The problem is that most of the big names in media and news existed long before the internet. They are trusted brands with pedigree. Generally audiences assume that these outlets have higher editorial standards than independent media and better fact checking processes. This is not the case. As the internet has challenged the revenue streams of newspapers, they have axed experienced journalists and senior editors and increasingly their news desks are run by inexperienced young people who naivety often shines through.
Most of these newspapers rely on their brand prestige. The Times of London, for instance, uses the crow mast head with an old style font to project authority, so you would assume its output would be of greater accuracy and overall merit. There’s a good chance, though, that the lead editorial on any given day will have been written by a twenty-something not long out of university when most people imagine they are reading the wisdom of elders.
Now that I’ve gotten wise to this, the time I once would have spent reading the newspapers I now spend perusing Twitter where I’ve mainly engineered by feed to show me aeroplane pictures and animations of cats playing table tennis with Steve McQueen. If I have to choose between uninformed or misinformed, I’d rather remain ignorant.
The upside to the internet, though, is that we no longer have to rely on the media. We now have multiple sources. One thing way in which the internet has improved things is that it has brought about demands for greater transparency from government, where often if you want to know what’s happening then you have any number of oficial primary sources at your fingertips. Why wait for it to be discovered by a journalist when you can go right to the source?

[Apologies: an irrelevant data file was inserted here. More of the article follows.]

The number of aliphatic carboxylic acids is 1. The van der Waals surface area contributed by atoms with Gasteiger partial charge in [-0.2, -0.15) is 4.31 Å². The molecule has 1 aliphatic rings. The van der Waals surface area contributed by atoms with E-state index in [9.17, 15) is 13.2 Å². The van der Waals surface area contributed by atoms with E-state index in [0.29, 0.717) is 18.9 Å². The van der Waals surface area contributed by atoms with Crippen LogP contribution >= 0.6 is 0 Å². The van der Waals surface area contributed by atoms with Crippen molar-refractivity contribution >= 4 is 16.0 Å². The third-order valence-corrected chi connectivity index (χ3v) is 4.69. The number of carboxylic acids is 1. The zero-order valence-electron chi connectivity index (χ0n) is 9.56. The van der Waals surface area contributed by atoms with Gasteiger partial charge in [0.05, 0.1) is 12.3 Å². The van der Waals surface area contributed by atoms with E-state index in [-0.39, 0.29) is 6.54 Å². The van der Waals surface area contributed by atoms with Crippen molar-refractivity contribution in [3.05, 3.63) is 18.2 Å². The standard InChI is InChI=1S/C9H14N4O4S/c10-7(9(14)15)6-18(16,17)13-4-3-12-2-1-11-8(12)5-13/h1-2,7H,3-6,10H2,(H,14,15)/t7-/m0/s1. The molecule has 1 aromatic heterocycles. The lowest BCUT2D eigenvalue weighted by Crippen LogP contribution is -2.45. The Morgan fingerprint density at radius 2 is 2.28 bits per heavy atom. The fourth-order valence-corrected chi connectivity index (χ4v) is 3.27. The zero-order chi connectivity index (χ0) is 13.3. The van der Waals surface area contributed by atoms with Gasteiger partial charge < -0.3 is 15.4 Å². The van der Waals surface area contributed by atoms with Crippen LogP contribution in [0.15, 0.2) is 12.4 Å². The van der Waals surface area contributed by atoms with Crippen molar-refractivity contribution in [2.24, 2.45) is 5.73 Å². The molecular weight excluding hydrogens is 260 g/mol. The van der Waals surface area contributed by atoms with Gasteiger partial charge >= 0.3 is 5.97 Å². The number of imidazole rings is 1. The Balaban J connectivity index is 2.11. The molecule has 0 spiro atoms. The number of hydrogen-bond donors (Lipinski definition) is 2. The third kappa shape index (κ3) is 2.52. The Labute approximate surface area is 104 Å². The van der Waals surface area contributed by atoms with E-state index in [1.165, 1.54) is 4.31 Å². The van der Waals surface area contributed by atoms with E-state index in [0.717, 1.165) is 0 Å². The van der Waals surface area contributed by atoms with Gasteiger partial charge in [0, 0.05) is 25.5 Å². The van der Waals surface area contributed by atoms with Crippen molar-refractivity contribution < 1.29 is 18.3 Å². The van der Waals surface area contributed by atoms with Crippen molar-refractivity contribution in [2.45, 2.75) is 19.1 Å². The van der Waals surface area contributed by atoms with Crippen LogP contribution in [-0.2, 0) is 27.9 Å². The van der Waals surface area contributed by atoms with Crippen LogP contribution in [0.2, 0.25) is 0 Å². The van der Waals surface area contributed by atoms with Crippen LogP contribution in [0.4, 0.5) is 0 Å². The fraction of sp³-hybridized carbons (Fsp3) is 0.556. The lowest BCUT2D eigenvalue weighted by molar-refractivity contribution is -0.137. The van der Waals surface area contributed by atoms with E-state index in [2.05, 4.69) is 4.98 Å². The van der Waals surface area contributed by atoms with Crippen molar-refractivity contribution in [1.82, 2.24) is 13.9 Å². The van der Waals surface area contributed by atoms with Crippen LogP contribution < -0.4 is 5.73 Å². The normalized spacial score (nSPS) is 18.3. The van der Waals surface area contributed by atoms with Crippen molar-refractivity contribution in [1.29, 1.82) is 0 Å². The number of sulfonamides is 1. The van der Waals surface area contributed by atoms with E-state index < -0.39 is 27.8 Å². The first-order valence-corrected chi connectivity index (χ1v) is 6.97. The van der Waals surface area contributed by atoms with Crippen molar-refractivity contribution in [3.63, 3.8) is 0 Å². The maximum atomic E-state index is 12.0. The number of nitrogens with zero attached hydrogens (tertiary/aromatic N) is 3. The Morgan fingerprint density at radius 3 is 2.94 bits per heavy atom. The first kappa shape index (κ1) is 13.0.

Any time you choose to be informed by a mainstream media source you are choosing to have your news curated, prioritised and filtered by powerful interests who, without hesitation, will lie, distort and smear. For all that governments and politicians complain about “fake news”, some of the worst offenders in the business are those considered to be newspapers of record.
The sad truth is that we can no longer take anything at face value – and I doubt we ever could, and there’s no reason to think it’s not going to get exponentially worse as new technologies allow fakery and fabrication to grow ever more sophisticated. It is then up to us to react to news with more care and greater scepticism. There are forces only too happy to weaponise our fury and misdirect it.
I now take the view that it is we who have to take up the role of guardians of our democracy and to step up to the plate where our media has failed us. Only by seeking the truth for ourselves and teaching media literacy can we create a herd immunity to dangerous propaganda. We have to make ourselves aware of how we are manipulated each and every day.
The apathy that I presently feel is only temporary. Sooner or later reality will creep in where the propaganda of the media is so brazen that even the most trusting of us will start to ask questions. That will be the moment when people are the most receptive to answers. On that day I will make it my business to make sure they get the right answers. We cannot rely on our politicians and we cannot trust corporate media. Educating ourselves has become a moral obligation and a civic duty. It is our best defence against tyranny.